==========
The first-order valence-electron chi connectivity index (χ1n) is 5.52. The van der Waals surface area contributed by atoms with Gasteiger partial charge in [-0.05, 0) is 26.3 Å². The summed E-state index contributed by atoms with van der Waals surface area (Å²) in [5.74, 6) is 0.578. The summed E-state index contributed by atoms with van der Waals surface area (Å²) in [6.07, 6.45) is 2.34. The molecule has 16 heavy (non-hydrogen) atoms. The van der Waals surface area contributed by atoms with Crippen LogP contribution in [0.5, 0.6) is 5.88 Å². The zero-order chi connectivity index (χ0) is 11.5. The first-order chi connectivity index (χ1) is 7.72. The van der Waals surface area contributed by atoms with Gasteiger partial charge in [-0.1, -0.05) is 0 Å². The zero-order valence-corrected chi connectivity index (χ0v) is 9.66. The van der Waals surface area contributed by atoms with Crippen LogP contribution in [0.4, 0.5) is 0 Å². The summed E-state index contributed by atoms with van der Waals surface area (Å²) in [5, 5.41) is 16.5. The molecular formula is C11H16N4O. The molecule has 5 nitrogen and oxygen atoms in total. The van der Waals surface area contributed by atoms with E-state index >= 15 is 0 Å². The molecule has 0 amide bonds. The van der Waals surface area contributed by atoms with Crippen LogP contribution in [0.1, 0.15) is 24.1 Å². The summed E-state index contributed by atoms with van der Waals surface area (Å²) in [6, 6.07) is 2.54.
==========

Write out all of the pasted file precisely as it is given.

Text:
The first-order valence-electron chi connectivity index (χ1n) is 5.52. The van der Waals surface area contributed by atoms with Gasteiger partial charge in [-0.05, 0) is 26.3 Å². The summed E-state index contributed by atoms with van der Waals surface area (Å²) in [5.74, 6) is 0.578. The summed E-state index contributed by atoms with van der Waals surface area (Å²) in [6.07, 6.45) is 2.34. The molecule has 16 heavy (non-hydrogen) atoms. The van der Waals surface area contributed by atoms with Crippen LogP contribution in [0.5, 0.6) is 5.88 Å². The zero-order chi connectivity index (χ0) is 11.5. The first-order chi connectivity index (χ1) is 7.72. The van der Waals surface area contributed by atoms with Gasteiger partial charge in [-0.1, -0.05) is 0 Å². The zero-order valence-corrected chi connectivity index (χ0v) is 9.66. The van der Waals surface area contributed by atoms with Crippen LogP contribution in [0.4, 0.5) is 0 Å². The summed E-state index contributed by atoms with van der Waals surface area (Å²) in [5, 5.41) is 16.5. The molecular formula is C11H16N4O. The molecule has 5 nitrogen and oxygen atoms in total. The van der Waals surface area contributed by atoms with E-state index >= 15 is 0 Å². The molecule has 0 amide bonds. The van der Waals surface area contributed by atoms with Crippen LogP contribution in [0.1, 0.15) is 24.1 Å². The summed E-state index contributed by atoms with van der Waals surface area (Å²) in [6, 6.07) is 2.54.